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Andrew Asch's story about the sheriff shutting down the B3Cande rave misses the point entirely ("Rave Off," Aug. 17). The officers were dealing with a group of men working with heavy equipment tearing up property that they did not own and did not have permission to be on. Any closing of a rave was strictly a side effect of putting an end to the damage. What happened in Lancaster had nothing to do with a rave or drugs or anything other than felonious vandalism. Asch could have written a factual story. Instead, he interviewed those responsible for the damage. It's like asking a burglar if he is the one who just broke into your home. You probably will not get a truthful answer

Bob Powelson
Long Beach

Andrew Asch responds: As much as I hate environmental degradation, the events in Lancaster had everything to do with raves and drugs. My point was that Los Angeles County sheriff's deputies got a two-for-one deal by arresting the contractor—they stopped someone flouting environmental law and killed an event that police departments throughout the world have a history of harassing. That's still my point—and curiously, it's the point of the landowner, who told theLos Angeles Times that raves lead to drug use, and drug use leads to guns. Guns are bad. Would the police have been as vigilant if the gung-ho developers were building tract homes, a factory farm or a gas station? Rave on.


After I finished articles by "investigating reporter" R. Scott Moxley about Dr. Steven Kooshian ("Non-Silent Treatment," Aug. 16; "Say, 'Ah,'" Aug. 9) my head was spinning with yellow-journalism images of William Randolph Hearst. The use of hot-button words and statements when referring to Kooshian—such as his "aristocratic Virginia accent" and "One source said the doctor refers to his vehicles affectionately as 'my toys'"—are implanted only to evoke emotional prejudice. Why is Filipino immigrant Virgil Opinion, who has filed a lawsuit against Dr. Kooshian, referred to as "soft-spoken" without any suggestion that he probably speaks with an accent? Heaven forbid it might paint an unfair image of Opinion being one of the unwashed masses, teeming to be free, and deprive him of appropriate sympathy. Moxley is not so much interested in presenting news as in the adrenalin kick he gets while poring over his list of expletives and verbs while producing fantastic paranoia that went out of style back in the '60s with the closure of the LA Free Press.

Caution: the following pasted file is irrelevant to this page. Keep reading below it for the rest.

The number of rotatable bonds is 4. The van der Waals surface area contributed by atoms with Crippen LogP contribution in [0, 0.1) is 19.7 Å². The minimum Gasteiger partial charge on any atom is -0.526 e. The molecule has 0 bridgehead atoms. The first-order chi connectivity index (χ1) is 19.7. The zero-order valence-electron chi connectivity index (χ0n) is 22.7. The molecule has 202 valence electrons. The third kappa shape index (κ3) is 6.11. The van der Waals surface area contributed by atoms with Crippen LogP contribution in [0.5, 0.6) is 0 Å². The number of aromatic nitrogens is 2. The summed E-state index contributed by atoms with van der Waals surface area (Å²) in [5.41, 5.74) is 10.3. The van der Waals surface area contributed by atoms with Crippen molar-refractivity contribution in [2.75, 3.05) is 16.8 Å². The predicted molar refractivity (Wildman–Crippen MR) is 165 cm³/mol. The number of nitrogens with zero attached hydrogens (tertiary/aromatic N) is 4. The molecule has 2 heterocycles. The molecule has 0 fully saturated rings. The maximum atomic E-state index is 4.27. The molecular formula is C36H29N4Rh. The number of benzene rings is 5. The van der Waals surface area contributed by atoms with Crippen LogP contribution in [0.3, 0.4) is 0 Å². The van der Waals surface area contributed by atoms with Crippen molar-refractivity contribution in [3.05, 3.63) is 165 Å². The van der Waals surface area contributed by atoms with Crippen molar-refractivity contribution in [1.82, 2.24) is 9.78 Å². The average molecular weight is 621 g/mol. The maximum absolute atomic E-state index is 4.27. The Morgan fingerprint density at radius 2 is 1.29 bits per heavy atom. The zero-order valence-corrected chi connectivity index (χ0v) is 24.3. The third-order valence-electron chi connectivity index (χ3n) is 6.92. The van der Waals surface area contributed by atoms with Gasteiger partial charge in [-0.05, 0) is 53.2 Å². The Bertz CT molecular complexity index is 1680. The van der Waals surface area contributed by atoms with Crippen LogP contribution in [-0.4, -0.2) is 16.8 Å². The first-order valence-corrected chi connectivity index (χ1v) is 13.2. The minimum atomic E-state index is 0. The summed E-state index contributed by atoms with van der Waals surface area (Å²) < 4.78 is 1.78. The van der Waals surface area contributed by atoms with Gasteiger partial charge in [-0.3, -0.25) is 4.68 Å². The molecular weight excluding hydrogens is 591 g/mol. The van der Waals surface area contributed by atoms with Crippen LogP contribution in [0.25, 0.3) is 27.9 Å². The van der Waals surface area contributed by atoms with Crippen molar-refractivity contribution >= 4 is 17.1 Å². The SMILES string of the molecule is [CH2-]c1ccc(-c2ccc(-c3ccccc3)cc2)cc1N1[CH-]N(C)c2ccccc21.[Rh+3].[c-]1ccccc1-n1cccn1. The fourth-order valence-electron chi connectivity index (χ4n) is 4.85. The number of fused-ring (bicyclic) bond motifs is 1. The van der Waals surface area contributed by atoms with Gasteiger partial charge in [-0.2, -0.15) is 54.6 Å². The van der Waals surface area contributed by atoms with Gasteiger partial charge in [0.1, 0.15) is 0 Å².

N.L. Halbert
via e-mail

R. Scott Moxley responds: Thanks for asking, N.L. As you know, Dr. Kooshian—who was convicted in the early 1990s for illegal steroid sales—faces allegations that he defrauded seriously ill patients by substituting saline or multivitamin injections for life-saving medications. State medical examiners are in Orange County now, checking out those and other allegations. We'll follow the story to its conclusion.

I once read that "The glory of a good man is the testimony of a good conscience." Virgil Opinion is a very good person; he's been a friend for 11 years. His willingness to lose the nursing job he loves most and risk his future so that truth may prevail proves he is a conscientious person who cannot stand wrongdoing by anyone—especially if the victims are as helpless as dying patients.

Mennen Ramos
via e-mail

I am a supporter of Dr. Kooshian's, and I also knew Virgil. I want the truth to come out and trust that it will in the courts. However, I feel Moxley is telling this story in a very one-sided tone. At this point, I am more concerned about the writer's interests than any possible wrongdoing by the doctor!

Leonard Owens
Long Beach


I howled with laughter while reading Buddy Seigal's trashing of Stevie Nicks and was soooo happy there is at least one other person on this planet who doesn't give a rat's ass about Stevie and her self-absorption ("Nix!" Aug. 17). The fact Buddy had the balls to relate that Palomino story (fact or fiction) further proves why the Weekly is a needed voice "behind the Orange Curtain."

Scott Marshutz
Laguna Hills


I'd like to thank Buddy Seigal for his trenchant punk rock-flavored article "Nix!" as well as to offer condolence. Whatsamatter, Bud? The residual checks from Dr. Demento stop coming in? Did VH1 sadly point out that a gimmick song about putting someone's guts in a box actually must first chart before being considered as a potential "one-hit wonder" candidate? "Hubba, hubba, hubba, hubba, hubba."

But all seriousness aside, the anecdote recounting Stevie Nicks meeting the Beat Farmers was touching and put me in mind of the legendary fracas at the Coconut Grove when Joan Collins met Shemp Howard. Hoowee, baby! Likewise, the musical history footnote regarding "The Rotters" and their parody song of the Chiffon Queen was well-considered in that all the words were spelled correctly. I was enthralled for as long as it took me to read the paragraph.

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